Nathaniel Pawlowski told Fox News Digital that in addition to being denied running water, his father was repeatedly strip-searched for contraband and had his Bible taken away, claims that were backed up by Pawlowski’s lawyer, Sarah Miller.
“I do think that he is facing some challenges because of who he is,” Miller said of her client.
‘We fight what you fear’
A spokesman for the Acting Minister of Justice and Solicitor General of Alberta Sonya Savage, who maintains jurisdiction over provincial correctional facilities, told Fox News Digital that privacy legislation prohibits her office from providing information regarding specific inmates in Alberta.
The spokesman maintained that all cells have proper airflow, running water, and access to meals and drinks. Inmates can request a Bible, Quran and other religious texts, he said.
The spokesman went on to explain how since March 2020, COVID-19 prevention measures have been put in place that require inmates to be quarantined for 14 days, after which they can join the general inmate population if they test negative for COVID-19.
Pawlowski’s supporters gathered last Tuesday in peaceful vigils at various Canadian consulates in the United States to protest his treatment. More peaceful protests are planned at U.S. state Capitols and consulates on Feb. 26, gathering under the banner of “We fight what you fear.” Pawlowski’s next bail hearing is scheduled for March 11.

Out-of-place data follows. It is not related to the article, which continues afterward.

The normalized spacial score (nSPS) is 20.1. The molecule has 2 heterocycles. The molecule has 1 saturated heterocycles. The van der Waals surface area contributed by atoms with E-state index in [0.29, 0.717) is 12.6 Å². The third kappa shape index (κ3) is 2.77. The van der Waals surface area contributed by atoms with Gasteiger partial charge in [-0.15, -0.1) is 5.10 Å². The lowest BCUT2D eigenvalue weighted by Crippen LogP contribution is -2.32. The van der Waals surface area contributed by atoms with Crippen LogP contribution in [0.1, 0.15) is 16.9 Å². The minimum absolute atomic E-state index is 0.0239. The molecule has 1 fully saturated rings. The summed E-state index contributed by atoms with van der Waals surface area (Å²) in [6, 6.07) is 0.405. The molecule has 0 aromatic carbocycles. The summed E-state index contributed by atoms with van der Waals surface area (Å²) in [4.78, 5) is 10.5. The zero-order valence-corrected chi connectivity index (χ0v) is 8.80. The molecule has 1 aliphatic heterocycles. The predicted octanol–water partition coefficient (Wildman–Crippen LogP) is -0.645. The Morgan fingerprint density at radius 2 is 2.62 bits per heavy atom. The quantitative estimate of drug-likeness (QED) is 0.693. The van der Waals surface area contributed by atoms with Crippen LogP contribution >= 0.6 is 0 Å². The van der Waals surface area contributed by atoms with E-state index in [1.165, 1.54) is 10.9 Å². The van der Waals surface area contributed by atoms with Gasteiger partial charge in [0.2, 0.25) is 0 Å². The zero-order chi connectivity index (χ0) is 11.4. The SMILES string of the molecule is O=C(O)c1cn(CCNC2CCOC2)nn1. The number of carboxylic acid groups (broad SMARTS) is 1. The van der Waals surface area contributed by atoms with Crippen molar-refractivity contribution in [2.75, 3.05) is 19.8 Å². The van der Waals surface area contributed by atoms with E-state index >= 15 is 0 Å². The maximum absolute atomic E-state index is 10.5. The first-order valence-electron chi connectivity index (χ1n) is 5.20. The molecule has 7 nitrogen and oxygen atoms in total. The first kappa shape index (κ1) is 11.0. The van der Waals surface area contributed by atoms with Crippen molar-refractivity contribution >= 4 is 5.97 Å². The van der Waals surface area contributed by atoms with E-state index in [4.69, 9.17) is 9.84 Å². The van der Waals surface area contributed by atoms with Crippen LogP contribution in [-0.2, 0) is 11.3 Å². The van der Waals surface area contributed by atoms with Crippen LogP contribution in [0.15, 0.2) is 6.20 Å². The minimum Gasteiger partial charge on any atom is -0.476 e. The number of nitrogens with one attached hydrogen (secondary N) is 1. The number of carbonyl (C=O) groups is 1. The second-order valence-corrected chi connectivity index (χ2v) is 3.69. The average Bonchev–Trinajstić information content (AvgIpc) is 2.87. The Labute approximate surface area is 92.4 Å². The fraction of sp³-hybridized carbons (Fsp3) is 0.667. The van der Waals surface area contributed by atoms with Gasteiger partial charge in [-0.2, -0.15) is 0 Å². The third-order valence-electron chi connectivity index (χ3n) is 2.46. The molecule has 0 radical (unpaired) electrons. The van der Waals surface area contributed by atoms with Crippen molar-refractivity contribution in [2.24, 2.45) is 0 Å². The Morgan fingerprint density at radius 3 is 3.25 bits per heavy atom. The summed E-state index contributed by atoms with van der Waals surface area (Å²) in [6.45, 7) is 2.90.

‘God allows me to be here’
According to regular updates relayed to his family from prison and posted to his Facebook page, Pawlowski thanked his supporters for their prayers and recounted how his fellow inmates have been seeking him out for spiritual guidance.
“I can feel your prayers, and they keep me strong,” the pastor said Monday. “God allows me to be here for a witness to the entire world, to show what happens when you kick God out of your nation. Lawlessness, injustice, abuse of power and corruption creeped in.
“God allows me to be here for a witness to the entire world, to show what happens when you kick God out of your nation. Lawlessness, injustice, abuse of power and corruption creeped in.”— Pastor Artur Pawlowski
“I am here to be a witness to the prisoners,” he continued. “I have witnessed to them in the most personal way and have become one of them, and because of that, I have been blessed every day with an opportunity to tell them about Jesus. In the end, to be able to do that, it has all been worth it.”
When he was first imprisoned on Feb. 8, Pawlowski underwent a three-day fast based on the biblical tradition of Esther, who fasted to expose the evil in her nation. Since then, Pawlowski has been undergoing a 21-day ‘Daniel fast,’ by which he is seeking an answer from God.
“Every day I have an opportunity to preach. God says to go to the prisoners, and I have done so. Inmates stop at my window to listen to be counseled and prayed for. I am on my 14th day of fasting without eating and am standing strong,” he added.